The United States plans to impose sanctions Friday on more than 500 targets involved in Russia's war in Ukraine, as Moscow claims fresh battlefield advances two years after its invasion.

Ukraine, grappling with hold-ups to much-needed Western military aid, has been pushed back from the front line in recent months.

Already outgunned, Kyiv is rationing ammunition as political wrangling in Washington, Ukraine's biggest ally, stalls a critically needed $60-billion aid package.

Russia has for months been ramping up arms production and driving massive resources into its renewed offensive, exacting an enormous human toll.

"There are no more tears, our country has been going through what has been happening for two years now," Oleksandra Terekhovych said as Ukraine endures another winter at war. "We live with horror inside of us."

The Russian defence ministry on Thursday announced the capture of Pobeda ('victory' in Russian), a frontline village about five kilometres (three miles) west of Donetsk city.

Last week, it said it had seized the former Ukrainian stronghold of Avdiivka.

With no end to the war in sight, Ukraine's army is struggling with recruitment as well as depleted resources.

US President Joe Biden has voiced "confidence" that Congress will soon push through new war aid, while his administration revealed sanctions to be doled out Friday.

The US Treasury Department told AFP the measures would hit "Russia, its enablers, and its war machine".

Since Russian troops poured across the border on February 24, 2022, Washington and its allies have imposed a host of sanctions, targeting Moscow's revenue and military-industrial complex.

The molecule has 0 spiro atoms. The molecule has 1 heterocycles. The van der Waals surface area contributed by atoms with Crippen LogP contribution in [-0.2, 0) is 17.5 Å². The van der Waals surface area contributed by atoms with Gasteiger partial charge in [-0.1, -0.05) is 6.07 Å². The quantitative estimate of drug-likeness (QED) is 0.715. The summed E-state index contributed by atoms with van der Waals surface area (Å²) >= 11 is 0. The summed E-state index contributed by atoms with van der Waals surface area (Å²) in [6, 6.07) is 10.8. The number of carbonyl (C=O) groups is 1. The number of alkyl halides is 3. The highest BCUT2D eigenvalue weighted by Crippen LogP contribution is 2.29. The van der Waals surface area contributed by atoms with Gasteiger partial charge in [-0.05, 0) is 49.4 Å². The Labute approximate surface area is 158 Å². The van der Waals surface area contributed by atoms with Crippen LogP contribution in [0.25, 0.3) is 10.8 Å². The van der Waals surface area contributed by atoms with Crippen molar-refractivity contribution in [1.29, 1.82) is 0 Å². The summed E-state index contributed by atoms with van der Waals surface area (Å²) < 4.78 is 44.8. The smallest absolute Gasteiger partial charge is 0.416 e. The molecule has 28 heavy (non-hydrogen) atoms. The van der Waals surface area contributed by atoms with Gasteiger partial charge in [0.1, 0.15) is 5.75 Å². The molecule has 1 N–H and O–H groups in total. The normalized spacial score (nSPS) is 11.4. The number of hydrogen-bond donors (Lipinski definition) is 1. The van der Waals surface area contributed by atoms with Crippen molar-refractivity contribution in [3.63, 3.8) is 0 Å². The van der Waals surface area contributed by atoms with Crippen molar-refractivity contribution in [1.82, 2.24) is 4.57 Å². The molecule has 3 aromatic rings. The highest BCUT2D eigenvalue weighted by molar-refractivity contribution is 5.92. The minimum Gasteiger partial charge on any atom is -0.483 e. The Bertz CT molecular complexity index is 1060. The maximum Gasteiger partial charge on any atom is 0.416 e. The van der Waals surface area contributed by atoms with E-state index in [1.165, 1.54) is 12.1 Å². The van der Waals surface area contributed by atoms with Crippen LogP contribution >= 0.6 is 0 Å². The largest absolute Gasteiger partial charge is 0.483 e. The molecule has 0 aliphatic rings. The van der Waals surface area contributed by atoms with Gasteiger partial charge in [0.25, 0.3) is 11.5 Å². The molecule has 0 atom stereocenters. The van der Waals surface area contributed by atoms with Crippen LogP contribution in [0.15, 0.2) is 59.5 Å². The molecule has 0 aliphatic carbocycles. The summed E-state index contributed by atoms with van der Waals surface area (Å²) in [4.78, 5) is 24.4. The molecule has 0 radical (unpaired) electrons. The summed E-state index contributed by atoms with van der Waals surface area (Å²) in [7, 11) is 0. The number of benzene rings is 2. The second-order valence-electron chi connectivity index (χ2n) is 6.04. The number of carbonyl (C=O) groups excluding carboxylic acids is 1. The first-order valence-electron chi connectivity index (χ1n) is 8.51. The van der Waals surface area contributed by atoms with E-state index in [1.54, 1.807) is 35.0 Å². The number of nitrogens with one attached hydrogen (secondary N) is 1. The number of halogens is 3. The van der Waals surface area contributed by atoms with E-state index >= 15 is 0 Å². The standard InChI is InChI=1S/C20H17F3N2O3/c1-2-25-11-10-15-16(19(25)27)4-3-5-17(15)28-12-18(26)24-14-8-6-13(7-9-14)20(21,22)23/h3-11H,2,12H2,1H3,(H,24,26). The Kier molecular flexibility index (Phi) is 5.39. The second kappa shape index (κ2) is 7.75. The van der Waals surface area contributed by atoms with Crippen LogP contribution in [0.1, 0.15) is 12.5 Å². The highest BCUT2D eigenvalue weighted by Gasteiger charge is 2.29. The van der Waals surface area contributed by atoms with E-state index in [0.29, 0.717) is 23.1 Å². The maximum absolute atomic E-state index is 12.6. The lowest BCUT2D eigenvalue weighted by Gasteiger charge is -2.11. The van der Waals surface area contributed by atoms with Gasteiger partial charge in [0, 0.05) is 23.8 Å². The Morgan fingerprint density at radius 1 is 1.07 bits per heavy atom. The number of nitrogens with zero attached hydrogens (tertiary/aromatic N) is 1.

Earlier Thursday, the US government marked the looming second anniversary of the invasion with charges against a series of wealthy Russians to help cut the "flow of illegal funds that are fueling" Moscow's war.

And the International Monetary Fund said it would disburse $880 million to Ukraine in the third phase of a $15.6-billion package announced almost two years to the day since Russian forces invaded.

Static front line

For more than a year, the front line has barely moved.

Kyiv has managed to hold a thin bridgehead on the eastern bank of the Dnipro River in the southern Kherson region, but its forces have not progressed inland.

"Russians are concentrating their main activity on the Donetsk region," Ukraine's senior commander in the area, Oleksandr Tarnavsky, said Thursday.

During a briefing, he said Ukraine was "holding back enemy forces" in Pobeda, but did not explicitly refute Moscow's claim of having captured the village.

As Russia claimed advances in the east, Ukraine said its forces had struck a Russian training ground in the south, on the eastern bank of the Dnipro.

The strike, which took place Wednesday, targeted a range where Russian storm troops were training, military spokeswoman Nataliya Gumenyuk said.

Around 60 Russian troops were "killed or seriously wounded" when three strikes hit the training ground near the village of Podo-Kalynivka, she told AFP.

Ukraine carried out a separate strike on a training ground near the Russian-controlled town of Volnovakha in the eastern Donetsk region on Tuesday, resulting in numerous casualties.

Russia did not officially acknowledge that strike, but authorities in one region said they were looking into reports of casualties among the 36th Motorised Rifle Brigade.

This week, tensions on the border with neighbouring Poland also further threatened Ukraine's war effort.

Polish farmers have blocked deliveries as they protest Ukrainian competition and farm imports, prompting warnings from Kyiv.

Ukrainian President Volodymyr Zelensky said he instructed officials to go to the border on Friday to resolve the issue, which "unfortunately, adds to the threats to the supply of weapons to our guys at the front."